Volume 90, Issue 98

Wednesday, April 02, 1997



OC soph selection process OK but reform needed

Re: OC soph selection elitist, March 25

To the editor:

I am writing in response to the letter by Aimee Gendron. While Miss Gendron has raised several concerns that are certainly important, I feel that her abuse of the off-campus soph selection committee, and Rob St. Pierre in particular, was excessive and unwarranted.

This year I tried out to be an OC soph and was cut. I too have several criticisms of the selection process but not of the people. I do not feel that I was personally given an unfair assessment, though I do feel that several who tried out for soph were, in fact, treated unfairly.

A description of the OC soph selection process: The first two days are spent in various activities such as cheering, skit writing and performing and group discussions. After this stage the first cuts are made and a large percentage of the applicants do not proceed to the next stage – the interview. The interview is a 15-minute grill session which involves role playing, a discussion about yourself and why you want to be a soph and finally, some method of embarrassing yourself for the benefit of the evaluators at the end of the interview (apparently a method of gauging enthusiasm).

Miss Gendron proposed that the first portion of the evaluation process was not an effective method of evaluating the skills necessary to be a soph. While I agree that it is not necessarily an outstanding method, it does address how one works within a group, one's co-operation skills and enthusiasm. All of which are necessary skills to be a soph. The unfairness in the process lies after this stage. I feel that everyone who comes out should be granted an interview. This is why I do not feel that I was treated unfairly but others were. I did make the first cut and was given an interview. Between the combination of the group work of the first two days and this interview, I do feel that I was given a fair shot. I was not selected, but neither were many others who probably would have done an excellent job, so I have no problem. Had everyone who tried out been granted an interview, the process would be an infinitely more accurate and equitable evaluation process.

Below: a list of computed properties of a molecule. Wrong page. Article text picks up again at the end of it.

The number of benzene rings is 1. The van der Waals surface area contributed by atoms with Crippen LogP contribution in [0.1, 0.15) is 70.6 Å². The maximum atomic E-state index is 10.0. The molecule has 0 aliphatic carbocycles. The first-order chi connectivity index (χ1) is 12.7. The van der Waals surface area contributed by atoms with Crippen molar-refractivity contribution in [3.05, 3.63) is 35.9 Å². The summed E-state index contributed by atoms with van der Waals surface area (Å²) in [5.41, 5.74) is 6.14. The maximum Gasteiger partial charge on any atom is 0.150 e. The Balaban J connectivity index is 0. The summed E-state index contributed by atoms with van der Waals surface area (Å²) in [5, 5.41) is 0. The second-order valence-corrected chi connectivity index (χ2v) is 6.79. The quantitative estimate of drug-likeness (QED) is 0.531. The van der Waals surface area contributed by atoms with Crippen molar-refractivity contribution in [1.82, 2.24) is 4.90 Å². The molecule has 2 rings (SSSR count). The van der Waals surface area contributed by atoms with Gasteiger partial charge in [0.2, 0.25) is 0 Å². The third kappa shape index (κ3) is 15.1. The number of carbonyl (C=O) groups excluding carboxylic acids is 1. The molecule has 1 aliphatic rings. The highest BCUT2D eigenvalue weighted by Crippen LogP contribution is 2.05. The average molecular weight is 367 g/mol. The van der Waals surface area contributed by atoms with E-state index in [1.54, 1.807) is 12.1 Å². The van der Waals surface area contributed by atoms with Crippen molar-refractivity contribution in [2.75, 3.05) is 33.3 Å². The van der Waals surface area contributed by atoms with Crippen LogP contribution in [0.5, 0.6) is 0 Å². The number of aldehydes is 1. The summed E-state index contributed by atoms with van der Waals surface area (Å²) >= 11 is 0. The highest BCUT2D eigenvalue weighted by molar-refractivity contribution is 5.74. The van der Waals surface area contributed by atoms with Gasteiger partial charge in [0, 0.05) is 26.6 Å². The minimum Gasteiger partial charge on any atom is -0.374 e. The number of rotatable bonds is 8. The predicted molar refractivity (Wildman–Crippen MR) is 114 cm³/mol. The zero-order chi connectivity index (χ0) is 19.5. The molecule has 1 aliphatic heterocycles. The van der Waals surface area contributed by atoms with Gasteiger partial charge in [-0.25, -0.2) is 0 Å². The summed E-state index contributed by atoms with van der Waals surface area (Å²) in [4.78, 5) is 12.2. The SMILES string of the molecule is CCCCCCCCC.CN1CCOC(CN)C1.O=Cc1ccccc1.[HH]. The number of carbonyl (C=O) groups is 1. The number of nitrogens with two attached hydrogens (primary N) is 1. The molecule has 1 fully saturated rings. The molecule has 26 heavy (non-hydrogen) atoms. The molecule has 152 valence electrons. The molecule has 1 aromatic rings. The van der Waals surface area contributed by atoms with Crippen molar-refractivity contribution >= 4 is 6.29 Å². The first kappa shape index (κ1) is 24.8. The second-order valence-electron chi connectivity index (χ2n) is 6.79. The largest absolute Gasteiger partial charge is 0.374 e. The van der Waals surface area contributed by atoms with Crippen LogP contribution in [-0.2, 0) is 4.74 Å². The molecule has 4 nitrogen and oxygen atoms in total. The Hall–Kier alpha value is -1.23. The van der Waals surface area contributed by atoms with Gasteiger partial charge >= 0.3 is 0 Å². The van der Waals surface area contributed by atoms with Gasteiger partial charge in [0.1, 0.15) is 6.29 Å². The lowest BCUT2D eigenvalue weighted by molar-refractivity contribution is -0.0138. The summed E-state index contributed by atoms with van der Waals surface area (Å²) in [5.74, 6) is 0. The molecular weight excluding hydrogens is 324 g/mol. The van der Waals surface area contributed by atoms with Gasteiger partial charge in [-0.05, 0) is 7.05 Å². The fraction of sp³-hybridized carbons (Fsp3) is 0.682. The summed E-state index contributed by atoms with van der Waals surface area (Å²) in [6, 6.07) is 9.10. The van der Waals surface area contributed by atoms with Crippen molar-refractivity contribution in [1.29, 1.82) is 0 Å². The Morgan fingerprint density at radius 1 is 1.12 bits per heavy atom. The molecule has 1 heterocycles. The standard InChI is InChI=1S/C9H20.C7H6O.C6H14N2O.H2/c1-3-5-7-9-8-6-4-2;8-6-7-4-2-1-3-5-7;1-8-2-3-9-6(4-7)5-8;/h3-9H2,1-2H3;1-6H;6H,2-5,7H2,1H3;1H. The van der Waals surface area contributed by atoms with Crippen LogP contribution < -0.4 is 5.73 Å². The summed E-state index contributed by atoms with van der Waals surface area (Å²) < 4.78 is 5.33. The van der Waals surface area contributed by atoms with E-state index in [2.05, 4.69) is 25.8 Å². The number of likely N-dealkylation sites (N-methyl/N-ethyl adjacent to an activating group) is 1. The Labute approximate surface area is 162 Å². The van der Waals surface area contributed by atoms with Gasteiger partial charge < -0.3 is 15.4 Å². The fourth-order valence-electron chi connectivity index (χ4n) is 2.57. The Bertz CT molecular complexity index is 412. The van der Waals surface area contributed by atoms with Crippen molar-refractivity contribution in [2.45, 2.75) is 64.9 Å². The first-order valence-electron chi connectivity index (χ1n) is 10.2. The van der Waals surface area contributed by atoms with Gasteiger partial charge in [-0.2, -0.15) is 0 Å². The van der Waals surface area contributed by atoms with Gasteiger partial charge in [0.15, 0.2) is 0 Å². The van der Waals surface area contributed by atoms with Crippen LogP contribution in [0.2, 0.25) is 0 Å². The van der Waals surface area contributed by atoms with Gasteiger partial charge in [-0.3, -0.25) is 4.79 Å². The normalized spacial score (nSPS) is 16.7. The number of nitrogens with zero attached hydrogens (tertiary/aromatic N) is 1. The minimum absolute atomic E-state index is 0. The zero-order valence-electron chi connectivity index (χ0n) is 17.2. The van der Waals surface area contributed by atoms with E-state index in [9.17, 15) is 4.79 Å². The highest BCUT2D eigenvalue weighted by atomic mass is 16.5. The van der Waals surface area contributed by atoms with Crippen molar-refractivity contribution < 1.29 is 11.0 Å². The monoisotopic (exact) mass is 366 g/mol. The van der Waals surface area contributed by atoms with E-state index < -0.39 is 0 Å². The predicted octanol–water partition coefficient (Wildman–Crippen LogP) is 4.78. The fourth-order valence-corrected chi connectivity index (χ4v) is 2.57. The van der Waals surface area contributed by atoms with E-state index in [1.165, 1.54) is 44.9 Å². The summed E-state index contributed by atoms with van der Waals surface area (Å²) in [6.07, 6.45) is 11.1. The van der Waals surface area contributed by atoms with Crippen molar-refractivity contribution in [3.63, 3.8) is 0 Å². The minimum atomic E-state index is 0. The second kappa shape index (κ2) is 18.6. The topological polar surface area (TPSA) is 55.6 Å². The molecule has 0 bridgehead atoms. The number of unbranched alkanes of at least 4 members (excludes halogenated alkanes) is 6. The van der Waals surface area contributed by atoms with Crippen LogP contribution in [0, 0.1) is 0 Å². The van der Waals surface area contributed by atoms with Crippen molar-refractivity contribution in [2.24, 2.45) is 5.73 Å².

To address Miss Gendron's further points, that "personal appearance and connections with the evaluators" were more important than performance, and that "Rob St. Pierre and the selection committee did not seem to take the evaluations very seriously," I could not disagree more. The evaluators took their jobs very seriously and, having seen St. Pierre first thing in the morning after the night the cuts were made, I can assure you that the process was not taken lightly by him. As for connections with the evaluators being important, this is simply untrue. People cut from the soph list include members of the Purple Spur executive, sophs from last year and personal friends of the selection committee. I personally can call several members of the selection committee my friends and I know that this fact was simply ignored when cuts were being made, which is as it should be.

While the OC soph selection process certainly should be reviewed, it is inappropriate to question the commitment or integrity of the committee. The OC sophs for next year are a good group of people, who I'm sure will do an outstanding job. Selecting 65 people out of approximately 150 applicants, all of whom are enthusiastic and qualified, is a job I do not envy, and I'm sure steps will be taken to improve the process for next year.

Duncan Viragos
Science I

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Copyright The Gazette 1997